Netanyahu’s words matter

Words are extremely important. And Netanyahu’s reiteration of certain truths that are under global assault is more crucial than ever, especially with a hostile administration in the White House and difficult opposition at home.

By
September 30, 2014 23:08
PM Netanyahu addressing Jewish leaders in New York, September 30, 2014.

PM Netanyahu addressing Jewish leaders in New York, September 30, 2014.. (photo credit: AVI OHAYON - GPO)

 
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As he set off for New York to address the 69th session of the UN General Assembly on Monday, Prime Minister Binyamin Netanyahu indicated he would be delivering a “razor-sharp” speech. Given his oratorical track record, there was little doubt he would make good on his promise, and indeed he did not disappoint.

Netanyahu’s 35-minute monologue from the podium of the hornet’s nest in midtown Manhattan was a masterpiece. And it took a great performer to be able to pull it off, particularly since the plenum was nearly empty and the only people present cheering him on were members of his entourage and some of his Jewish-American supporters in the balcony.

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But Netanyahu is a pro, and he knows how to talk into a camera, with his sights on a far wider audience.

What he did on Monday, with a mixture of toughness and elegance, was to use the consensus about combating the Islamic State (IS) terrorists to warn against militant Islam in all its permutations, emphasizing the danger of a nuclear Iran – the original and ultimate “Islamic State.”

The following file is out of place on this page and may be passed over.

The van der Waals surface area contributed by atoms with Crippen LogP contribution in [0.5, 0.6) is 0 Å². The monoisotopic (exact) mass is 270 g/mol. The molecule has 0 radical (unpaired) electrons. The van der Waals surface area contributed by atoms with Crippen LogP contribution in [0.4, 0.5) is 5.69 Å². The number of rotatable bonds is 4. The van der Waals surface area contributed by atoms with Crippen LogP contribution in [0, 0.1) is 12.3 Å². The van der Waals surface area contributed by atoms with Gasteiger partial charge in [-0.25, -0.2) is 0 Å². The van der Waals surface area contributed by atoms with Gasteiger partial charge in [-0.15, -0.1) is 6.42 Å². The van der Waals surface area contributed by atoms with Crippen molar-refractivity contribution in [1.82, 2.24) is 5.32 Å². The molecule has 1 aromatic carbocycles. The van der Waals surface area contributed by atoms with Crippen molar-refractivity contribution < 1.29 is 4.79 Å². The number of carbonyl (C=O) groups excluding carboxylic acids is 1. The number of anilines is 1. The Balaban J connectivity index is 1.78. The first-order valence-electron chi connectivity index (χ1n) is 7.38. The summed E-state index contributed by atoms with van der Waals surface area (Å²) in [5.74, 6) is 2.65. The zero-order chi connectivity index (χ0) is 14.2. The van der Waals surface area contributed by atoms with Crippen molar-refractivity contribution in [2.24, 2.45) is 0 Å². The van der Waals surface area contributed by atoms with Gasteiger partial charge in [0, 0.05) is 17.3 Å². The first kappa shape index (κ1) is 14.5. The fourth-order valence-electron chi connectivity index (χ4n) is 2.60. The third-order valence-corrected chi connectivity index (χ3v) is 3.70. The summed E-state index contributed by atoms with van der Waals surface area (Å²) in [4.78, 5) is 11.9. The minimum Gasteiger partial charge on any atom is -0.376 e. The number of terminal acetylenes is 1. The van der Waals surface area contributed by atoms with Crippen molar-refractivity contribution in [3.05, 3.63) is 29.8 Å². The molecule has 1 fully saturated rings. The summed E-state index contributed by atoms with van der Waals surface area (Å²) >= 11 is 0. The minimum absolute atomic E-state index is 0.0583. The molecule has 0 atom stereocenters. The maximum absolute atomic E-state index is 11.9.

He began by likening militant Islam to a cancer that “starts out small... [b]ut left unchecked... grows, metastasizing over wider and wider areas.”

He proceeded to point out that Israel’s war with Hamas this summer was not only defensive, and as necessary as that which is being fought right now against IS, but was carried out in the most moral way possible, with the IDF taking special care to prevent civilian casualties.

And then he went for the proverbial jugular of the very body he was addressing (in stark contrast to the literal neck-slicing that has become the trademark of the Islamic caliphate).



“By investigating Israel rather than Hamas for war crimes,” Netanyahu said, “the UN Human Rights Council... is sending a clear message to terrorists everywhere: Use civilians as a human shield... [T]he UN Human Rights Council has thus become a terrorist rights council.”

He continued: “We live in a world steeped in tyranny and terror, where gays are hanged from cranes in Teheran; political prisoners are executed in Gaza; young girls are abducted en masse in Nigeria; and hundreds of thousands are butchered in Syria, Libya and Iraq. Yet nearly half... of the UN Human Rights Council’s resolutions focusing on a single country have been directed against Israel, the one true democracy in the Middle East; Israel, where issues are openly debated in a boisterous parliament, where human rights are protected by independent courts, and where women, gays and minorities live in a genuinely free society.”

This treatment of Israel, he said, is “only one manifestation of the return of one of the world’s largest prejudices. We hear mobs today in Europe call for the gassing of Jews. We hear some national leaders compare Israel to the Nazis. This is not a function of Israel’s policies. It’s a function of diseased minds. And that disease has a name. It’s called anti-Semitism. It is now spreading in polite society where it masquerades as legitimate criticism of Israel.”